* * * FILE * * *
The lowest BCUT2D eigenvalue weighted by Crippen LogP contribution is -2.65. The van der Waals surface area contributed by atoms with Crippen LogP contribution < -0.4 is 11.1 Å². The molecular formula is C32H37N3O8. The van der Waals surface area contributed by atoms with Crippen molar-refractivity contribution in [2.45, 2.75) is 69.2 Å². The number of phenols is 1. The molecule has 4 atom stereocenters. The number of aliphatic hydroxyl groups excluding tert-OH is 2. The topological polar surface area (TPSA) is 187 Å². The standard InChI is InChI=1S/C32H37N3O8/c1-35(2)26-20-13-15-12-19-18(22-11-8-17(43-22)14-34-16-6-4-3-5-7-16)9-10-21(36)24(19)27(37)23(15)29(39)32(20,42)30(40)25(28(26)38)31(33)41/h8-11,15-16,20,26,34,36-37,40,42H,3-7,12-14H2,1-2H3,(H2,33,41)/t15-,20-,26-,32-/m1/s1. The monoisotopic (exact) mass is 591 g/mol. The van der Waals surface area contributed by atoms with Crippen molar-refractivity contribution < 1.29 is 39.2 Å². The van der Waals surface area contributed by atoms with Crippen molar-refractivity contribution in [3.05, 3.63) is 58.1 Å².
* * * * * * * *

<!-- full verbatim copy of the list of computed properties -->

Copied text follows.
The lowest BCUT2D eigenvalue weighted by Crippen LogP contribution is -2.65. The van der Waals surface area contributed by atoms with Crippen LogP contribution < -0.4 is 11.1 Å². The molecular formula is C32H37N3O8. The van der Waals surface area contributed by atoms with Crippen molar-refractivity contribution in [2.45, 2.75) is 69.2 Å². The number of phenols is 1. The molecule has 4 atom stereocenters. The number of aliphatic hydroxyl groups excluding tert-OH is 2. The topological polar surface area (TPSA) is 187 Å². The standard InChI is InChI=1S/C32H37N3O8/c1-35(2)26-20-13-15-12-19-18(22-11-8-17(43-22)14-34-16-6-4-3-5-7-16)9-10-21(36)24(19)27(37)23(15)29(39)32(20,42)30(40)25(28(26)38)31(33)41/h8-11,15-16,20,26,34,36-37,40,42H,3-7,12-14H2,1-2H3,(H2,33,41)/t15-,20-,26-,32-/m1/s1. The monoisotopic (exact) mass is 591 g/mol. The van der Waals surface area contributed by atoms with Crippen molar-refractivity contribution < 1.29 is 39.2 Å². The van der Waals surface area contributed by atoms with Crippen molar-refractivity contribution in [3.05, 3.63) is 58.1 Å².